• The clinician should provide a periodic and systematic follow-up for the child with ADHD. Monitoring should be directed to the child’s individual goals and any adverse effects of treatment, with information gathered from parents, teachers and the child. The guidelines recommend areas for future research in treatment options, long-term outcomes and other areas in the management of children with ADHD.

Although ADHD often appears to subside during puberty, “We now know that isn’t true,” says Dr. Suzanne Boulter, a pediatrician from Concord, New Hampshire. “In reality, hyperactivity may decrease, but the inattention and impulsivity remain unchanged. As these young people navigate their way through high school and college, these problems may stand as their biggest obstacle to academic success.”

Autistic Spectrum Disorder (ASD)/Pervasive Developmental Disorder (PDD)

Autism is a disorder with a variety of symptoms that range from mild to severe. Labels such as classic autism, Asperger’s syndrome and pervasive developmental disorder not otherwise specified are often confusing, because youngsters with these conditions share many of the same characteristics, such as deficient social skills, hypersensitivity to sights and sounds, difficulties adapting to change and other idiosyncratic interests. The difference between one child and another is frequently a matter of degree. As a result, all of these diagnoses are part of autistic spectrum disorder.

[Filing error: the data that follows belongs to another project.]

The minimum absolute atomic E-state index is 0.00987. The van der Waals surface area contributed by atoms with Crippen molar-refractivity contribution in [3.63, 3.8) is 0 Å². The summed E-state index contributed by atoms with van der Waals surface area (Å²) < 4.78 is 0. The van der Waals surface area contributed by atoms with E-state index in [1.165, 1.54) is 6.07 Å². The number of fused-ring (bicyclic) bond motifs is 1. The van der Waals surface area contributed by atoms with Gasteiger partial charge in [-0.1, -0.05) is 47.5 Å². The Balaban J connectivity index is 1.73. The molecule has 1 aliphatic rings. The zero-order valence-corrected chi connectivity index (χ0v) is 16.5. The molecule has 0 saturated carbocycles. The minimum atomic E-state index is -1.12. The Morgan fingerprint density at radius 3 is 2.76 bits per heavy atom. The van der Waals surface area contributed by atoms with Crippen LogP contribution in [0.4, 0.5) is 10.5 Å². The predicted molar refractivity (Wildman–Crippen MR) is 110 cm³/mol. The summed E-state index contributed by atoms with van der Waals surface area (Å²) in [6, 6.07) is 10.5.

Asperger’s and autism occupy opposite ends of the spectrum; in fact, AS is sometimes referred to as “mild” autism. Whereas most children with AS are of average or above-average intelligence, four in five autistic boys and girls exhibit some degree of an intellectual disability. Another key difference involves speech. Children with autism are frequently speech-delayed; kids with Asperger’s syndrome, on the other hand, tend to be verbally precocious. And once they begin talking, it can seem as if a dam has given way. Dr. Hans Asperger, the Austrian pediatrician who discovered the disorder, called his patients “little professors,” on account of their penchant for pontificating.

“They’re very dependent on their language skills to get by,” observes Dr. William Lord Coleman of Duke University Medical Center and the University of North Carolina School of Medicine, “and so they use them excessively, which can overwhelm people.” This plays a large part in their difficulties interacting with their peers. Adolescents with Asperger’s syndrome spend an inordinate amount of time in their own world—even for teenagers—but they’re often lonely and want to make friends. The problem is, they’re not sure how to act in social settings. Between that and their eccentricities, they may become victims of teasing and bullying. Parents of a child with AS, or any other disorder, should try their best to stay attuned to their youngster’s moods. Rates of anxiety, depression and suicide are unusually high in this group.